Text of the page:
Response to Original message
10. Makes you wonder about Blackwell
Edited on Sat Oct-28-06 08:50 AM by POAS
in Ohio. Are some people (from both sides) not voting for him because of his race? He is much farther down in the polls than DeWine is in the Senate race. One would think that all things being equal the margins would be comparable.
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ellacott Donating Member (1000+ posts) Send PM | Profile | Ignore Sat Oct-28-06 08:58 AM
Response to Reply #10
11. I'm from Ohio too
There's a concern that Blackwell is doing so bad that he might drag down the entire Republican ticket in the state. I hope it's true.

Ohio definately has it's issues with race. I think it's so ingrained in people that they don't even recognize it.
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POAS Donating Member (1000+ posts) Send PM | Profile | Ignore Sat Oct-28-06 09:22 AM
Response to Reply #11
14. I agree and specifically
when you say, "I think it's so ingrained in people that they don't even recognize it".

People with negative attitudes about blacks that I know have had little, no or mainly negative contact with anyone black so to them their "stereotype" view is fact. I've got a tact I have used a few times now that confronts them when they aren't expecting it. For example, when the shooting happened at the Amish school in PA I made a point in our discussions of saying something like, "isn't that just so typical of whites? It must be the way they were raised. You just can't trust white people around kids." Reverse the roles and throw it back at them, some may even get the point.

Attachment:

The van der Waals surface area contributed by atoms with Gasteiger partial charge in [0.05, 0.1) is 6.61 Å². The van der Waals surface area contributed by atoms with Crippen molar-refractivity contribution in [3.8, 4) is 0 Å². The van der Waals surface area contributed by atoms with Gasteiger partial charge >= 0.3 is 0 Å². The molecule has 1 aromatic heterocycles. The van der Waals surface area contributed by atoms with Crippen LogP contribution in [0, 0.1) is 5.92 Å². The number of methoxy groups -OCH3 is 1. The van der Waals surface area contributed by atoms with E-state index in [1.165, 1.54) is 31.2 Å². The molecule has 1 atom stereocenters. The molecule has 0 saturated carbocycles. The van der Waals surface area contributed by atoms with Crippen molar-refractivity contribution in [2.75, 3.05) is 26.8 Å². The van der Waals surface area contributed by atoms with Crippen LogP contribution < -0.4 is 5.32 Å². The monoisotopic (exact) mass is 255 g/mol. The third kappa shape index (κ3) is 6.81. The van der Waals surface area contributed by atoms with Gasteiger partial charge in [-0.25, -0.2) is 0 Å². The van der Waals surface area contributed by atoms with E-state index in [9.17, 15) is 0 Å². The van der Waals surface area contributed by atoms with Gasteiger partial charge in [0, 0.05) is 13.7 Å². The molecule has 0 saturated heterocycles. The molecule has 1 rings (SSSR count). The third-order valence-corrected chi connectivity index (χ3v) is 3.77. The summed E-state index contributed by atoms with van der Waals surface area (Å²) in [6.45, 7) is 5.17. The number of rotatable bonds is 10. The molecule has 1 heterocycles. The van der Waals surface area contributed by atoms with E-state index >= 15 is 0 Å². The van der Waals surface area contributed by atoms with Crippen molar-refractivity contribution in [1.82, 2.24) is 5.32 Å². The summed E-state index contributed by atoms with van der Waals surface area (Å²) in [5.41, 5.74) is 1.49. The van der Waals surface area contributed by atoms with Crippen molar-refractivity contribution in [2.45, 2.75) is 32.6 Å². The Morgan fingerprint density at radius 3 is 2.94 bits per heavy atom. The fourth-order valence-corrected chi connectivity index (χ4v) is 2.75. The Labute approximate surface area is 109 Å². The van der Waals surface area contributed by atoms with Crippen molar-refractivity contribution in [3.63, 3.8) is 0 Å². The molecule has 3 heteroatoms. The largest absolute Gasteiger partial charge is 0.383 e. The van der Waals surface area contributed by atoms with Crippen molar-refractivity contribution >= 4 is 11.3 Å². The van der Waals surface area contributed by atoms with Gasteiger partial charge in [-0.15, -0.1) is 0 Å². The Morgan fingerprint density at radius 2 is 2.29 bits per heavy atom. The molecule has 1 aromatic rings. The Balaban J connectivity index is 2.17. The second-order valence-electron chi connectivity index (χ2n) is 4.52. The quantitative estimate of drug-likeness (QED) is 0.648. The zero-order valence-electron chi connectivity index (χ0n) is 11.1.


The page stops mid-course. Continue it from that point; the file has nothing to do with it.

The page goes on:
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ellacott Donating Member (1000+ posts) Send PM | Profile | Ignore Sat Oct-28-06 09:31 AM
Response to Reply #14
16. That's a good way to turn the tables
Sometimes you have to actually hear something said to get a better perspective. :)
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ktowntennesseedem Donating Member (1000+ posts) Send PM | Profile | Ignore Sat Oct-28-06 09:19 AM
Response to Original message
13. Mixed emotions--reflective of mixed-up Tennesseans
The comment from the second person sums it up for a lot of locals here, and gives me great hope that change is in the air, or that we are at least very close to it. That person could have been most anyone, a lifelong Dem or a repentant Repub, someone for whom race has never been an issue or someone who has thrown off latent or long-held racist views and is finally seeing how ugly even subtle racism is. If it is someone from that last description, that perhaps gives me the greatest hope, because it signals growth and maturity; it is a sign of tolerance and respect triumphing over prejudice and hate.